Fortunately, many of the lost papers are still available elsewhere online, e.g. on the author’s own webpage, or on mirroring services such as SemanticScholar.org. However, some papers seem to have fallen through the cracks and, with no mirrors, they really have vanished. For example, a Google Scholar citation is all that remains of this one:

deadpaper

It would be wrong to think that none of this matters because OAPL were never a serious publisher. Although OAPL did publish some dreadful papers, most of their output seemed to be serious work from legitimate researchers. These innocent researchers are the victims here. They paid money for OAPL to publish their work, and now it’s gone.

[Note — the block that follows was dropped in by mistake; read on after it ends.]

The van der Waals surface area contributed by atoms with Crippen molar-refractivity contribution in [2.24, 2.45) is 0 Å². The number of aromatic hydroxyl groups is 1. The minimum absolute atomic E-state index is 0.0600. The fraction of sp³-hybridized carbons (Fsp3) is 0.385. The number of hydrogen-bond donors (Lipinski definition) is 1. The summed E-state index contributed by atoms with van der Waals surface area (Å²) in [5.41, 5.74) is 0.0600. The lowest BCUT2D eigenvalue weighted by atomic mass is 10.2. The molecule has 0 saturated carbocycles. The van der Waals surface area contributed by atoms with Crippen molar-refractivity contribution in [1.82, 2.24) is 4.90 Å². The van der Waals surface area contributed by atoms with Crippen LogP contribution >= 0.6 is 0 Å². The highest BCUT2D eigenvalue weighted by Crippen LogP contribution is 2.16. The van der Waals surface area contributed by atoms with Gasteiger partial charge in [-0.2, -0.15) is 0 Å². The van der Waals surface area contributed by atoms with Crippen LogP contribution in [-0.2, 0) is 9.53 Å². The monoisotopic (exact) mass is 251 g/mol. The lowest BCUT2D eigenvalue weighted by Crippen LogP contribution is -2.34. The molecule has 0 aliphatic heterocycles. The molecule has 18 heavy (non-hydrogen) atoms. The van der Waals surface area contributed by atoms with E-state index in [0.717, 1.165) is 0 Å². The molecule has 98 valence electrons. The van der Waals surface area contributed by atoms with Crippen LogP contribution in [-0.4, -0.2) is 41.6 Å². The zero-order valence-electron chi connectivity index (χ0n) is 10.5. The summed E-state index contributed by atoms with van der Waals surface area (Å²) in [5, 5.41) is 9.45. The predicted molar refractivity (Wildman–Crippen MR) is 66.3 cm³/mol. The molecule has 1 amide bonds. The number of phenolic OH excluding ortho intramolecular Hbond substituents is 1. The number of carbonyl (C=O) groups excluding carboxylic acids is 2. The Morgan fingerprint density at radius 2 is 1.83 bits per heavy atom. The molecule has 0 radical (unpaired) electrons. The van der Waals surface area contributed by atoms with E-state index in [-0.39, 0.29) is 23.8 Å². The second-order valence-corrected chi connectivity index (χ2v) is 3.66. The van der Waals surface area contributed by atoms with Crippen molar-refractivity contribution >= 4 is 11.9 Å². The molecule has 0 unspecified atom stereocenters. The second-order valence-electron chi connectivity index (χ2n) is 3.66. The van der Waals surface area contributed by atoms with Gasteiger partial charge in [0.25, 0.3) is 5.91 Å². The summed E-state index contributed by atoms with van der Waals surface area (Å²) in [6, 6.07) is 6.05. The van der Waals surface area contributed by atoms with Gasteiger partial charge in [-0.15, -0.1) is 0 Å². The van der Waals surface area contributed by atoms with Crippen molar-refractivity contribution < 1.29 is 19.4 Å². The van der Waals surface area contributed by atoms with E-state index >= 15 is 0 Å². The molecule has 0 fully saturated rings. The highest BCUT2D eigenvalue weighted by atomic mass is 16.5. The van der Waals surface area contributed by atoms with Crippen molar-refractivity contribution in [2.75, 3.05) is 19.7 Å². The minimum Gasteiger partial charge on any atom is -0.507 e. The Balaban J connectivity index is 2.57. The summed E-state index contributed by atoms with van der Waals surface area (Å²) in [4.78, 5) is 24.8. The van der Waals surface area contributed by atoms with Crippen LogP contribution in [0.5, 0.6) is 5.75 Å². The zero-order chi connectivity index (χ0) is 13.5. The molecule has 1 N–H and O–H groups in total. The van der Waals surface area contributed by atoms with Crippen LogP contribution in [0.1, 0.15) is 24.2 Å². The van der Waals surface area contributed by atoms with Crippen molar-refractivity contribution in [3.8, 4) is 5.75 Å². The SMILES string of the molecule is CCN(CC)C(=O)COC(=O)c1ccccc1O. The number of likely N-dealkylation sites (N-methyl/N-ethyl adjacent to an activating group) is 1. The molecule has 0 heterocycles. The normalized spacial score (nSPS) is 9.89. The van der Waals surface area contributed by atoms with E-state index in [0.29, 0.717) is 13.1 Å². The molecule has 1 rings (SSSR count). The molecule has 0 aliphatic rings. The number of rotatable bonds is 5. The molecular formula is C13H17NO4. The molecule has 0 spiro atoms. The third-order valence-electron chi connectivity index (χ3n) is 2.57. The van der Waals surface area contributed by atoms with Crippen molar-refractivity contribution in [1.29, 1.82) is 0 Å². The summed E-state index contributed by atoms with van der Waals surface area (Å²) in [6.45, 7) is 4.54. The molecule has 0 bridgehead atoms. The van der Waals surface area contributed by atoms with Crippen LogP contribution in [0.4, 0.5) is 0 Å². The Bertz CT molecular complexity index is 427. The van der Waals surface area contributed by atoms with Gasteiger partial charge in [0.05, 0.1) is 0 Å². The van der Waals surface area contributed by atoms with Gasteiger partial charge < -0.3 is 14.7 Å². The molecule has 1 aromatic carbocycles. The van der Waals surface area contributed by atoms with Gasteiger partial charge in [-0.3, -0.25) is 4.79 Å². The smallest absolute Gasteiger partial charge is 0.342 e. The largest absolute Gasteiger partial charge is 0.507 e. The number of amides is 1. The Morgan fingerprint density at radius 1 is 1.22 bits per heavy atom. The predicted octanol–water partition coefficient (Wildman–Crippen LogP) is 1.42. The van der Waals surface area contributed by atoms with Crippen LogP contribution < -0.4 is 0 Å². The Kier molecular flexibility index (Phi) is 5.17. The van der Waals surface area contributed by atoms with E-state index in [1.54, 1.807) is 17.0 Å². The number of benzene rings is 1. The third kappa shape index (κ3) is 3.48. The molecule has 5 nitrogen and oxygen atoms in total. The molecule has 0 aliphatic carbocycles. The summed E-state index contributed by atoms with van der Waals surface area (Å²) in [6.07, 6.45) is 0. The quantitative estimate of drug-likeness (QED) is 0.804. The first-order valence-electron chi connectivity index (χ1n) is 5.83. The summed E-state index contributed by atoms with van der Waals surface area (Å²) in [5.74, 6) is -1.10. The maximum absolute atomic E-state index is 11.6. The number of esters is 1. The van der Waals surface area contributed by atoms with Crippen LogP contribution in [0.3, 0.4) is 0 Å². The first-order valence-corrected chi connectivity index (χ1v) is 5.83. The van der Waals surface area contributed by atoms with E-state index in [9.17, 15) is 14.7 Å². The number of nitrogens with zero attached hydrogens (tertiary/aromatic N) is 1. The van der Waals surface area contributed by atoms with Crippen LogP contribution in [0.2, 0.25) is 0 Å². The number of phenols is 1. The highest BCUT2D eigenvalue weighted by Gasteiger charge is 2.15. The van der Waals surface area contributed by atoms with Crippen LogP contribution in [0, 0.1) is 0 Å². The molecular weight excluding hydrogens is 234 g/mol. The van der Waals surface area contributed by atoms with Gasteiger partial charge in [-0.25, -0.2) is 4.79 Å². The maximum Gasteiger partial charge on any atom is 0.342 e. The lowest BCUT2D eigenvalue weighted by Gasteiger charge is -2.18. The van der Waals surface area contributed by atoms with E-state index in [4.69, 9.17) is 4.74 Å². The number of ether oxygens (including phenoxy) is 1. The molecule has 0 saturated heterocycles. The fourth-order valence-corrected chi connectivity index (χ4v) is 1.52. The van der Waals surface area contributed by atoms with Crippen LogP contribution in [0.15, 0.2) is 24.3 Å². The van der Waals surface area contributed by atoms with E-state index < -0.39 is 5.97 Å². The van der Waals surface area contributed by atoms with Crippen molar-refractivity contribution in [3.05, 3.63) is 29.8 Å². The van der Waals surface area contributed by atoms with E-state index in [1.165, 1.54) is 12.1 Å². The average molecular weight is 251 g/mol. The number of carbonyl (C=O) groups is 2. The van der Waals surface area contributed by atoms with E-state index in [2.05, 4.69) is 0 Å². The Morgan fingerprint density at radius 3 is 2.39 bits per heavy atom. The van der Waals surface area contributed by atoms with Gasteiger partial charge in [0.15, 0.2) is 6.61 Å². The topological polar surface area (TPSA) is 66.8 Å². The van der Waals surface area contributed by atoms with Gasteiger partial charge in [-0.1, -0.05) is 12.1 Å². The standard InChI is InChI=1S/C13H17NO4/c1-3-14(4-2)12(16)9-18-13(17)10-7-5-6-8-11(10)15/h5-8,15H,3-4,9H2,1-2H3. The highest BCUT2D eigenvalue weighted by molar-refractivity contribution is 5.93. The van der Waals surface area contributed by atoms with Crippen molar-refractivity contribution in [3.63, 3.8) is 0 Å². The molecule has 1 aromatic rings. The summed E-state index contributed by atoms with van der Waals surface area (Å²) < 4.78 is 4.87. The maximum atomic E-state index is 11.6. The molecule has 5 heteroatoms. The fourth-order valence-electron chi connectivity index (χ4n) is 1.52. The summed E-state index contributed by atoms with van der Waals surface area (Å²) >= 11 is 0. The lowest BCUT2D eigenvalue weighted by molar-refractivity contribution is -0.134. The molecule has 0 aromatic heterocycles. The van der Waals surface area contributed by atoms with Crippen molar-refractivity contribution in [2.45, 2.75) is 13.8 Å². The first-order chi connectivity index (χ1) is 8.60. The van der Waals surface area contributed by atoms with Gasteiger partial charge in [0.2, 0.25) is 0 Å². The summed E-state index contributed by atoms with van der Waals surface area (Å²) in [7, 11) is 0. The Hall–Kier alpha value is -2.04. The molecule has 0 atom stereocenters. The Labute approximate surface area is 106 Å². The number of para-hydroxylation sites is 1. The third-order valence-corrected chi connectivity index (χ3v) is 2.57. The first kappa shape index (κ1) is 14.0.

This case also raises interesting questions about the nature of academic publication. Can the former OAPL papers still be considered “published work”, if they are nowhere to found in any publication? Will anyone really miss the lost papers – or have they already become ‘too old’ to bother reading in today’s fast-paced science world? Does anyone read papers, anyway?

As for OAPL, I’m sure they’re not the first publisher to vanish and they surely won’t be the last, but it doesn’t seem right to allow papers, trusted into your care by the authors, to just disappear. Then again, what do I know? I’m no expert on ethics – unlike, say, Waseem Jerjes, who recently edited a book about “Research Integrity and Publication Ethics.”

CATEGORIZED UNDER: ethics, law, PIE, select, Top Posts
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  • https://youtu.be/6dm5fk84HtU Lee Rudolph